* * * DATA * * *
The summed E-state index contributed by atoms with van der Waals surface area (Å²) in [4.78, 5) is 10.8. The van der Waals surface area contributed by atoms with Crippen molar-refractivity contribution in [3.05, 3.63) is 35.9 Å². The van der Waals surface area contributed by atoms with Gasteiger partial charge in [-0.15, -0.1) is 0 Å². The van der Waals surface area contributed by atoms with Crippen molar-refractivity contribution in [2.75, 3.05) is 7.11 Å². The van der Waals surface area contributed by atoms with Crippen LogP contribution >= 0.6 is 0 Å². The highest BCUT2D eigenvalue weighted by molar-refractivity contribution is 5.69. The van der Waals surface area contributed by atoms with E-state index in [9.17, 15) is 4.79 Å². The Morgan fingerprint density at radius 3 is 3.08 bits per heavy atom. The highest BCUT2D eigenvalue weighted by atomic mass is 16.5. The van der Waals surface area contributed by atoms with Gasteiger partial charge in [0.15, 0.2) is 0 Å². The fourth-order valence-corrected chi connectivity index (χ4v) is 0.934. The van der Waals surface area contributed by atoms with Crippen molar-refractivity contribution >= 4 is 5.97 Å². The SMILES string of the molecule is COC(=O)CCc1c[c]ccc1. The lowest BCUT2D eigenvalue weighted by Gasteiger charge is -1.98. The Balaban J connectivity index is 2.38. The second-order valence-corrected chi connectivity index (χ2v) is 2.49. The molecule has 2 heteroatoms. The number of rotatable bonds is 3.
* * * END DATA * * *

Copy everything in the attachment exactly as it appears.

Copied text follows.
The summed E-state index contributed by atoms with van der Waals surface area (Å²) in [4.78, 5) is 10.8. The van der Waals surface area contributed by atoms with Crippen molar-refractivity contribution in [3.05, 3.63) is 35.9 Å². The van der Waals surface area contributed by atoms with Gasteiger partial charge in [-0.15, -0.1) is 0 Å². The van der Waals surface area contributed by atoms with Crippen molar-refractivity contribution in [2.75, 3.05) is 7.11 Å². The van der Waals surface area contributed by atoms with Crippen LogP contribution >= 0.6 is 0 Å². The highest BCUT2D eigenvalue weighted by molar-refractivity contribution is 5.69. The van der Waals surface area contributed by atoms with E-state index in [9.17, 15) is 4.79 Å². The Morgan fingerprint density at radius 3 is 3.08 bits per heavy atom. The highest BCUT2D eigenvalue weighted by atomic mass is 16.5. The van der Waals surface area contributed by atoms with Gasteiger partial charge in [0.15, 0.2) is 0 Å². The fourth-order valence-corrected chi connectivity index (χ4v) is 0.934. The van der Waals surface area contributed by atoms with Crippen molar-refractivity contribution >= 4 is 5.97 Å². The SMILES string of the molecule is COC(=O)CCc1c[c]ccc1. The lowest BCUT2D eigenvalue weighted by Gasteiger charge is -1.98. The Balaban J connectivity index is 2.38. The second-order valence-corrected chi connectivity index (χ2v) is 2.49. The molecule has 2 heteroatoms. The number of rotatable bonds is 3.